Didinga Bible Dedication – South Sudan
Posted: on August 9, 2018
When MAF’s Cessna 182 landed in the village of Chukudum, it was the first time ever that the Didinga people in the south-east of South Sudan had seen a Bible in their mother tongue. It had been almost 40 years in the making and the excitement was great.
Text: Thorkild Jørgensen. Photos: SIL and Florian Poinstingl.
Only three boxes of Bibles in the Didinga language were on the small aircraft followed by two Didinga translation and literacy team members from SIL*, Timan Dominic and Loki Brunos. The two men were going to Chukudum to prepare for the celebration of the new Bible translation together with the Didinga community. Since there is practically no phone network and very limited internet out there they couldn’t possibly coordinate things from SIL’s base in Juba, but had to be “on the ground” in order to get things ready for the big day.
Yips of glee
Two weeks later, on Friday 2 March 2018, a large group of people – several of the women dressed in traditional skirts and bras – walked the three km from town to the airstrip outside Chukudum.
10 o’clock MAF’s eastbound shuttle arrived with 29 boxes of Bibles, and four hours later another MAF Caravan arrived with 11 passengers from Juba plus 50 kgs of workshop and literacy materials. The plane quickly took off again to collect five more people in Torit, half an hour’s flight from Chukudum. Many of the passengers were from SIL, while others were MPs or church leaders from different denominations around the area.
They were all greeted with yips of glee, flower petals, singing and dancing by the group who had been waiting at the airstrip since 6 in the morning. A Bible was presented to the group and it was carried away high above people’s heads. As the animated cries of excitement died down Father Thomas Oliha, Apostolic Administrator from the Catholic diocese of Torit, thanked God and all the people who had been involved in making this Bible a reality. Now, the Didinga people would be able to learn about Jesus Christ in their own language, he told them. More yips of glee rent the air.
Several churches and missionaries have been in the area for decades, but although some Didingas have been devoted Christians all their lives the church is still fairly small and traditional beliefs are the most prevalent. A Bible in their own language will supposedly have a significant impact on the Didingas and may even ramp up the spiritual battles.
Driving to town from the airfield the visiting party passed a school, and all of the children from different classes stood at the roadside singing.
Saturday was the actual Day of Dedication, and around 1,500 people gathered at the Catholic Church and its surrounding Palica (church grounds) to celebrate. The Bibles were dedicated and prayed over and speeches were held by SIL representatives, representatives from the different churches, a national MP, the county commissioner, the deputy governor of Kapoeta state and several others. At the same time teams from the surrounding communities and villages performed with dancing and singing.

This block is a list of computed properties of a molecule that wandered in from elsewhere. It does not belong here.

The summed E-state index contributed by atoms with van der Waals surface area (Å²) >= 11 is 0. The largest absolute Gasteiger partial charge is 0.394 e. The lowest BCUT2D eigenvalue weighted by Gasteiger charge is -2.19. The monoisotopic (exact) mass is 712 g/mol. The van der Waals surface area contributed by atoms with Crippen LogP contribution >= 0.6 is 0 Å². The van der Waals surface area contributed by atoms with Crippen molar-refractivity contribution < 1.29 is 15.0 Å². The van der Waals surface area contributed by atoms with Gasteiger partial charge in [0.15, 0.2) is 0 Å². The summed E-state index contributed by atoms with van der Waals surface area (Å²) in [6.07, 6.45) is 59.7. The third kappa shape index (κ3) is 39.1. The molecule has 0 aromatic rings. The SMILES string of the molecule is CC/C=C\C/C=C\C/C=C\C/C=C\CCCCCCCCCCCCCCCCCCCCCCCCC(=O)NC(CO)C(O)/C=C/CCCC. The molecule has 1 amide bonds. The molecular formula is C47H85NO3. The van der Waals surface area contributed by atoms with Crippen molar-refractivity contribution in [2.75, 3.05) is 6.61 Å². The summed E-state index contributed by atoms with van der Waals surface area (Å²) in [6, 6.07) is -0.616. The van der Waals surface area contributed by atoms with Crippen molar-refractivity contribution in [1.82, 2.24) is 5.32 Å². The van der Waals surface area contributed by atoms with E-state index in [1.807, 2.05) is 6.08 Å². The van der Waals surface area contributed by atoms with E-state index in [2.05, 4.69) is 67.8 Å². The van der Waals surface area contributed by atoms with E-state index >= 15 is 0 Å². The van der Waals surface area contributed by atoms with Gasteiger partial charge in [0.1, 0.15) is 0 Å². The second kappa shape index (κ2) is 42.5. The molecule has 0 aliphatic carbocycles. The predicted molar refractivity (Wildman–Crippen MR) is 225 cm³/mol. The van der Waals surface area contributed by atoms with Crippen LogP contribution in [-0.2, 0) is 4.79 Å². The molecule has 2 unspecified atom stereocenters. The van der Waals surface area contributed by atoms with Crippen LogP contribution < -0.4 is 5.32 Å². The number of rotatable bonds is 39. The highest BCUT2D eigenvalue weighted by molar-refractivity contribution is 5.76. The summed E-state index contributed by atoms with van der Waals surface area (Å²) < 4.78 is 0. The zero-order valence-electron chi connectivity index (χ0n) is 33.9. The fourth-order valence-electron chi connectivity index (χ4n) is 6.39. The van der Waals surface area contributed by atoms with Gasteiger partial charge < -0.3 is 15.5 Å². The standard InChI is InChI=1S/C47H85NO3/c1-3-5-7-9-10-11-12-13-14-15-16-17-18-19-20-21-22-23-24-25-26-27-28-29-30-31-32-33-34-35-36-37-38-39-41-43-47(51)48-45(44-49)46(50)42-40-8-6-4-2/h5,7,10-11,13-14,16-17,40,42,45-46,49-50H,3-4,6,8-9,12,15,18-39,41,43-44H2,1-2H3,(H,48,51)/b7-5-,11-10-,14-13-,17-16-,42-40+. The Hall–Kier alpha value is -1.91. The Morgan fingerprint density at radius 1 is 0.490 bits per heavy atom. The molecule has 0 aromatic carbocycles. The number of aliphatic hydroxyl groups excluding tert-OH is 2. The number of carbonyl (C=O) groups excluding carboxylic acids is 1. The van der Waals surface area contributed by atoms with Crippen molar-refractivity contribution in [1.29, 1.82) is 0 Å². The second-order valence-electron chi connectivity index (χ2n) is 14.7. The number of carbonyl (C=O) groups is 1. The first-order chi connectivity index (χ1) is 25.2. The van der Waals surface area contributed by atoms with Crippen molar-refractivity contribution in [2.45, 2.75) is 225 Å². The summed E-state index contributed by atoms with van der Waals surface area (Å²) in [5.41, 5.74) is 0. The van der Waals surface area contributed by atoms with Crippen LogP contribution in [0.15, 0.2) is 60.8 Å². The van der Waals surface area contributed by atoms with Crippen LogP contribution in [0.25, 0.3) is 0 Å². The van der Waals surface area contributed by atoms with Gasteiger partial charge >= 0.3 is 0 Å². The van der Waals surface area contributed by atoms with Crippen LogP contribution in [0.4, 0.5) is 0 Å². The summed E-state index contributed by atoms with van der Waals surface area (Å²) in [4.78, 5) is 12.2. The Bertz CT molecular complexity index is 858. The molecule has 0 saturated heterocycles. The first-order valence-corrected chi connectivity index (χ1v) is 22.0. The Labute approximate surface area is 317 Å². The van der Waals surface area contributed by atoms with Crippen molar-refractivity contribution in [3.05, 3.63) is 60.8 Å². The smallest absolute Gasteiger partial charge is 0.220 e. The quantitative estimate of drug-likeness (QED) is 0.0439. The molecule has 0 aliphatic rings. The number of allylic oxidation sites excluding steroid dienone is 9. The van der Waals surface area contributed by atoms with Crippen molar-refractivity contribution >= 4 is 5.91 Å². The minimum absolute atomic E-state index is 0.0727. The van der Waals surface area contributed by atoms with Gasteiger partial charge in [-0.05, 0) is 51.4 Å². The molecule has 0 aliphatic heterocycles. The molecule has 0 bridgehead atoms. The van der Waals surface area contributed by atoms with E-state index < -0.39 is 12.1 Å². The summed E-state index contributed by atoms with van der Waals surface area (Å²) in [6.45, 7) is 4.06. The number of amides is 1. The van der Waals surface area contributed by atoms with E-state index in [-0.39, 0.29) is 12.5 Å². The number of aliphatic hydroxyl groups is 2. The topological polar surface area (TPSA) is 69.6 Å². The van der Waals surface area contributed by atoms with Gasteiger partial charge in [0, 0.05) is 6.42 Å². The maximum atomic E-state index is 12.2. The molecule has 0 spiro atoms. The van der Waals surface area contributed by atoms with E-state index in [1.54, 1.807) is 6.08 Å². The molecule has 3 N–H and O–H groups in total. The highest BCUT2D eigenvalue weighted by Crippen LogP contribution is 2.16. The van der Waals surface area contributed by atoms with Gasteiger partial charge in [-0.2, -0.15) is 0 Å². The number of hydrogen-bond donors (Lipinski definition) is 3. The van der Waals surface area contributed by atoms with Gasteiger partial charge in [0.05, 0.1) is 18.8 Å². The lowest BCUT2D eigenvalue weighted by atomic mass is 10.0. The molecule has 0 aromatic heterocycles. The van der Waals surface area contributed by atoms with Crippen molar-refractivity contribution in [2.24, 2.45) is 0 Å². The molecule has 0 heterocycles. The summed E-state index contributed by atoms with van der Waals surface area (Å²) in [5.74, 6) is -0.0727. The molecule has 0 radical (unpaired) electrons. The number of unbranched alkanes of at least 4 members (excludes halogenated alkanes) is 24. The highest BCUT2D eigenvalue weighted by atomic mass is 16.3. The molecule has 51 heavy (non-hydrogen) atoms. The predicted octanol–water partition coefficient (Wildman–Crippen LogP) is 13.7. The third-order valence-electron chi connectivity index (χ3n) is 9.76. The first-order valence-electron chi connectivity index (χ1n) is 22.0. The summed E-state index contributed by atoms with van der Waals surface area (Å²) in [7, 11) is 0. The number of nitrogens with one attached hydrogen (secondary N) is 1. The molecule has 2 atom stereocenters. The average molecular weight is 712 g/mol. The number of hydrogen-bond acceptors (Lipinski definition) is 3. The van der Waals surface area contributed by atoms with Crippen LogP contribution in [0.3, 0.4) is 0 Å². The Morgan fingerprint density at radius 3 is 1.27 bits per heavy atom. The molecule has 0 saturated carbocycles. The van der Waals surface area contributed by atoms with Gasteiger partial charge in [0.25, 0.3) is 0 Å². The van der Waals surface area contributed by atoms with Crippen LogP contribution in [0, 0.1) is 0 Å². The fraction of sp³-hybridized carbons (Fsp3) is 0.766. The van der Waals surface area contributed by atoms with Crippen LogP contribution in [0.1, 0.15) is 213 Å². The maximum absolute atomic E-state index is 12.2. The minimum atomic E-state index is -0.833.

Over the weekend the Jesus Film in Didinga was shown three times in different locations around Chukudum. A mind-blowing experience for many who had never watched a movie, let alone one in their own language! In that following 2 weeks the film was shown 2 more times once in Chukudum and once in a neighboring village about a 2 hour walk away. One evening, as people were walking home, Laura Robison from SIL, overheard an older woman saying to another, “They beat him and killed him like that, and yet He still loves us?”
Reading the Bible
Over the weekend people were buying Bibles at a promotional price of 150 South Sudanese pounds (0.65 USD at the current exchange rate). They were eagerly looking through the Bible they had bought, but in reality many of them can probably not read the book, because the literacy rate is extremely low. They bought the books anyway, because it is a treasure to them and they can try to follow when it is read aloud in church.
The younger generation, though, will eventually be able to read the Didinga Bibles. SIL has been training teachers in the primary schools to be able to teach the children how to read the Didinga language, and has developed materials to assist them in this.
Audio Scriptures have also been developed for the Didingas. The New Testament has been recorded and copied on to memory cards that can be listened to on a basic phone, or with Scripture App on a smart phone the text is highlighted as it is read aloud. Laura noticed during the next two weeks that people were listening to their Audio Scriptures each night after having received them.
For Didingas living in other areas of South Sudan literacy material, scripture, audio files and the Jesus Film has been made available on didinga.org.
Sunday School curriculum
After three days of celebration most of the people who came on Friday were flown back again on Monday. Laura Robison stayed! Laura’s job is scripture engagement, and she is responsible for finding ways to help people use and access the Bible. She would be conducting a four-day training workshop to teach Sunday school teachers how to use the first ever Sunday school curriculum in a local South Sudanese language. The material has colouring sheets with scripture verses, ideas for games, teaching and storytelling lessons and other activities – a whole new world to the kids.
SIL’s translators in Juba had developed the curriculum alongside the translation of the Didinga Bible. Four churches (Africa Inland Church, the Catholic Church, Evangelical Free Church and Heaven’s Signal Church) with 30 participants took part in the workshop.
“It went quite well,” Laura observed. “We were only supposed to have 15 students, but they were all excited to take part. They practiced telling stories from the Bible and playing games, and every church had to come up with a plan for how and when they would start their Sunday School programme and who would be responsible for it.”